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Maya Fridman: Prokofiev's Fire Angel with hard rock attitude

The Russian-Dutch Maya Fridman (Moscow, 1989) plays classical and contemporary music as well as rock, jazz, folk and flamenco. Communication with the public is now her main pursuit. So why limit yourself to a particular style or genre? The Cello Biennale website rightly describes her as a 'musical jack-of-all-trades'. She scored highly at this festival in 2016 in the musical theatre production The Master and Margarita.

She was recently selected as a finalist for the Dutch Classical Talent Award 2018-19. At Gaudeamus, foundation for contemporary music, she is 'music pioneer in residence'. As part of this, she played and sang the premiere of Canti d'inizio e fine by Maxim Shalygin. The Ukrainian composer wrote this Holocaust-inspired composition especially for her.


Fridman once again illustrates her versatility on her latest CD, The Fiery Angel for cello and piano. The title refers to The Fire Angel by Prokofiev, who based his opera on Valeri Bryusov's novel of the same name. In five acts, we follow the fortunes of young Renata. As a child, she fell in love with the "angel of fire" Madiel, whom she thinks she recognises in Count Heinrich. After a passionate relationship, he abandons her, after which Renata is tormented by demons. Knight Ruprecht tries in vain to save her; she eventually dies at the stake.

Adapting over two hours of music for orchestra and soloists for cello and piano seems an impossible task. Fridman acknowledges this in the CD booklet. 'As I worked on the first movement, it still felt like an unachievable task.' She felt trapped in Renata's 'delirium', which prevented her from thinking clearly. But gradually the music forced itself on her so much that she completed her arrangement like a man possessed. 'It seemed as if the radiant image of the angel flowed out of my hands, just as it did with Renata.'

Ecstasy through self-destruction

For Fridman, the essence of the story lies in the fusion of ecstasy and suffering. Through her death at the stake, Renata sacrifices her own being to unite with the angel. Fridman also sought to capture this theme in her arrangement. 'This music requires destruction to exist, and faith to surrender. It is the confirmation of the symbolists' idea that physical reality is nothing but a distorted echo of another realm.' Big words, which we Dutch shy away from, but which are self-evident to Russians.

Fridman has reduced the original to just under half an hour of music. In four 'chapters', she follows the original story closely. In the process, the abandon with which she shapes Renata's obsession splashes out from every note. Aggressive, percussive sounds depict the hell in her head; lyrical, more reflective passages express her longing for love. Fridman plays with a hard rock attitude and seems to want to literally shatter her cello at times. - On the gothic cover, she poses in a black leather suit, as an angel with wings of fire.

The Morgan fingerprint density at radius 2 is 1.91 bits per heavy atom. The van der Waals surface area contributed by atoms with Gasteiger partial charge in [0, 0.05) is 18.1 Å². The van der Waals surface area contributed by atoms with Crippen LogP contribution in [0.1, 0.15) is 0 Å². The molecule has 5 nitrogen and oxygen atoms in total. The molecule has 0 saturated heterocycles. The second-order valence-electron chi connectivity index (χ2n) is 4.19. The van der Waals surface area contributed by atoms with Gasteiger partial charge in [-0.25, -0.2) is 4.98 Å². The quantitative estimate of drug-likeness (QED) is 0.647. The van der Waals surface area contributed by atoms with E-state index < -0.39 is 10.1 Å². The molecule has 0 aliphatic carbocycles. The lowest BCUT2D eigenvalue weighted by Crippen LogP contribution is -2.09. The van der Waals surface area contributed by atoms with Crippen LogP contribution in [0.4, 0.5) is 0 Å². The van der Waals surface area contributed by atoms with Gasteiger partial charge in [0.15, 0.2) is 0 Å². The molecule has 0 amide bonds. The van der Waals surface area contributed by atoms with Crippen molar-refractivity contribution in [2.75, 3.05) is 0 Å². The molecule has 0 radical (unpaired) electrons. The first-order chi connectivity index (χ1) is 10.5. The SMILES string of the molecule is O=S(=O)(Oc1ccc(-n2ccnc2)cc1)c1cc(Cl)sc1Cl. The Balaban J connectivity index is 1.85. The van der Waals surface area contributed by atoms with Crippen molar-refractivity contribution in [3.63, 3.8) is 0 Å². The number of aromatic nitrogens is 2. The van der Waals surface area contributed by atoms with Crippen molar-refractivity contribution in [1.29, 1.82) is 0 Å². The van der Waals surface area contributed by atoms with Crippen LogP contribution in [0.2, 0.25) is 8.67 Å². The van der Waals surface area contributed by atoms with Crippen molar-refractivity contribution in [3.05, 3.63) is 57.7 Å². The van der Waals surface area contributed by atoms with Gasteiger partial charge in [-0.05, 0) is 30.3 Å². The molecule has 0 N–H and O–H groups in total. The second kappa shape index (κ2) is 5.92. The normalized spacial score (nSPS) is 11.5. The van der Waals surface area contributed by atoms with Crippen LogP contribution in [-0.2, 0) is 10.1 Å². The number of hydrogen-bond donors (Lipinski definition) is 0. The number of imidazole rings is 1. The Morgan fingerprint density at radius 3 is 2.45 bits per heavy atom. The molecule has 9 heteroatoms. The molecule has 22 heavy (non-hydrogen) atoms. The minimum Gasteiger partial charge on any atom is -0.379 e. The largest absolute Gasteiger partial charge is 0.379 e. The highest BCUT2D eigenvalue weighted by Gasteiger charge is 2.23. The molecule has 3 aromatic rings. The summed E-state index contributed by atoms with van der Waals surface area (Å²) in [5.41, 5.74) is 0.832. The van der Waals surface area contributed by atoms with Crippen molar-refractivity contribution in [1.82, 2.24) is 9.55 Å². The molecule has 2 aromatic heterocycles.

Bearded flageolets versus motorised rhythmics

Chapter 1 opens with firmly set strokes of the cello and pounding piano chords: the fire angel is knocking at the gate. Renata's shudder echoes in shaky flageolets and hesitant piano runs. Sultry piano chords and undulating lines of the cello capture the burgeoning love between her and Ruprecht. However, the idyll is disrupted by furious strokes on the cello's fretboard and a motoric rhythm.

As Ruprecht and Renata search in vain for Heinrich, we switch between bouncy, expectant cello loops, impressionistic piano tinkling and black despair. Loud knocks on the cello case create a startle effect: Heinrich does not show himself (yet), but he can be heard. In chapter 3, he rejects Renata again, whereupon she asks Ruprecht to kill him in a duel. Drifting strokes and bouncingly repeated double-strokes of the cello are accompanied by an orgy of pounding piano sounds.

Not coquettish

In the fourth and final movement, Renata seeks refuge in a monastery. A wistfully sighing cello and rippling piano create the illusion of regained peace. But instead of healing, Renata infects the nuns with her delusions. Fridman creates terrifying whistles, makes her instrument sound like a harmonica and dances a short tango. A series of furious figurations of both instruments is smothered in a loud thumping of cymbals: Renata ends in fire.

You cannot accuse Fridman and her pianist Artjem Belogurov of coquetry. They both play as if their lives depend on it. You will gladly forgive Fridman's occasional out-of-tune intonation. Like Rostropovich, she puts expressiveness above perfection.

For the upcoming Gaudeamus Music Week, she and pianist Tomoko Mukaiyama will create the performance Me, Peer Gynt. Something to look forward to.

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Wijbrand Schaap

Cultural journalist since 1996. Worked as theatre critic, columnist and reporter for Algemeen Dagblad, Utrechts Nieuwsblad, Rotterdams Dagblad, Parool and regional newspapers through Associated Press Services. Interviews for TheaterMaker, Theatererkrant Magazine, Ons Erfdeel, Boekman. Podcast maker, likes to experiment with new media. Culture Press is called the brainchild I gave birth to in 2009. Life partner of Suzanne Brink roommate of Edje, Fonzie and Rufus. Search and find me on Mastodon.View Author posts

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